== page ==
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Lan Chile Airbus has near miss from Russian Space Junk

Wednesday, March 28th 2007 - 21:00 UTC
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Pieces of space junk from a Russian satellite coming out of orbit narrowly missed hitting a jetliner over the Pacific Ocean overnight.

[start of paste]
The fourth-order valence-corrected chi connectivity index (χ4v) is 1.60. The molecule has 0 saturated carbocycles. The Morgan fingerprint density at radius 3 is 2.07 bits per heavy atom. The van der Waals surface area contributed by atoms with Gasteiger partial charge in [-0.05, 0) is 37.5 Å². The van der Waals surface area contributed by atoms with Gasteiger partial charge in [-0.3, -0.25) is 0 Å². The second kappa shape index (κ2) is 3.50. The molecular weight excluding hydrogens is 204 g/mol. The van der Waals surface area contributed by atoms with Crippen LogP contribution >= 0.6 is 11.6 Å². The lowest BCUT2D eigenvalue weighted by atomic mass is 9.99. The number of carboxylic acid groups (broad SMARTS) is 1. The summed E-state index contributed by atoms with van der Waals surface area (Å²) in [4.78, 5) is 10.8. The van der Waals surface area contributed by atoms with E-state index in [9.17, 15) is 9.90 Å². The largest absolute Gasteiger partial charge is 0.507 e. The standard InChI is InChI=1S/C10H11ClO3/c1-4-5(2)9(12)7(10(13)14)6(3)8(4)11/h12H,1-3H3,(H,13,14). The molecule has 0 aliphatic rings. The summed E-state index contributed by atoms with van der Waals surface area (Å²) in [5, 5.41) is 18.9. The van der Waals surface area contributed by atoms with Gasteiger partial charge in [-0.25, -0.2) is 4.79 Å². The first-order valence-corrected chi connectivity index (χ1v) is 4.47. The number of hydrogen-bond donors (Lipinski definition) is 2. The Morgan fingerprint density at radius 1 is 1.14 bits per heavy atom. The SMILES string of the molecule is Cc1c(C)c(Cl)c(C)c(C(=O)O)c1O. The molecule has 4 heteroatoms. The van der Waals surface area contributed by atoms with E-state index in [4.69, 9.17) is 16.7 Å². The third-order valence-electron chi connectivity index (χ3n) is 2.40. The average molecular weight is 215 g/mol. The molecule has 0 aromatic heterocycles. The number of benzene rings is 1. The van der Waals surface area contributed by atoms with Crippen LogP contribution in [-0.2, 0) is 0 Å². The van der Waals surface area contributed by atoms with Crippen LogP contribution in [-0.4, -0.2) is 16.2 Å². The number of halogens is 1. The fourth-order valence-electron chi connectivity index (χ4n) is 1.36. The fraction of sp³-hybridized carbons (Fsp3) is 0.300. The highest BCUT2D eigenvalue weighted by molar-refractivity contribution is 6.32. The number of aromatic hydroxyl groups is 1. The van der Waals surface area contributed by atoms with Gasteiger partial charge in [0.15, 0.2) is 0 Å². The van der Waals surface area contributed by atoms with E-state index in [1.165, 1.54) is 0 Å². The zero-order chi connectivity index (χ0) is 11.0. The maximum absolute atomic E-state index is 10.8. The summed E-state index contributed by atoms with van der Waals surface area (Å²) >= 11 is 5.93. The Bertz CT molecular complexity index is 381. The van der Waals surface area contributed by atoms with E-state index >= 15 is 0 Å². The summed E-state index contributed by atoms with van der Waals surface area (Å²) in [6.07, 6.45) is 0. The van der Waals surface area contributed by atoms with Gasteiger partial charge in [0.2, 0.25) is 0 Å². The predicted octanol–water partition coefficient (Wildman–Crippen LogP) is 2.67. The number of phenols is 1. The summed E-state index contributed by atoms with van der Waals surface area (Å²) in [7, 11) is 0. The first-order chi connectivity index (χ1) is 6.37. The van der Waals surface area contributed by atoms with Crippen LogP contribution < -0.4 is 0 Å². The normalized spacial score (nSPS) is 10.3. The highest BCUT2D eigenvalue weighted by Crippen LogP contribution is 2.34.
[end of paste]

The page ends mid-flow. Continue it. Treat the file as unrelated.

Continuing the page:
The pilot of a Lan Chile Airbus A340, which was travelling between Santiago, Chile, and Auckland, New Zealand, notified air traffic controllers at Auckland Oceanic Centre after seeing flaming space junk hurtling across the sky just five nautical miles in front of and behind his plane about 10pm. According to a plane spotter, who was tuning into a high frequency radio broadcast at the time, the pilot "reported that the rumbling noise from the space debris could be heard over the noise of the aircraft. "He described he saw a piece of debris lighting up as it re-entered [the earth's atmosphere]. "He was one very worried pilot, as you would imagine. "Auckland is talking to [an] Aerolineas Argentinas [pilot] who is travelling [in the] opposite direction at 10 degrees further south asking if they wish to turn back to Auckland. "They have elected to carry on at the moment. "[It's] not something you come across everyday and I am sure the Lan Chile crew will have a tale to tell." The assistant secretary of the Australian and International Pilots Association, Captain Steven Anderson, who flies for Qantas, said that based on the details of the report, the debris could have caused catastrophic consequences had it actually struck the aircraft. "For [the pilot] to have heard it, one of two things - [the debris] was a lot closer than he thinks or it was bigger and going at quite a high speed. "In other words, it's caused the piece to break the speed of sound which is what he's heard - the sound barrier.'' A spokesman for Airways New Zealand, which provides air navigation services across airspace known as the Auckland Flight Information Region, confirmed the incident to smh.com.au this morning. He said it occurred about 10 minutes after the Lan Chile flight had entered the Auckland Flight Information Region. Airways New Zealand had been warned by Russian authorities almost two weeks ago that a satellite would be entering the earth's atmosphere sometime today between 10.30am and midday [NZ time]. Airways New Zealand then provided that information to airlines and pilots that would be travelling in that region at that time.

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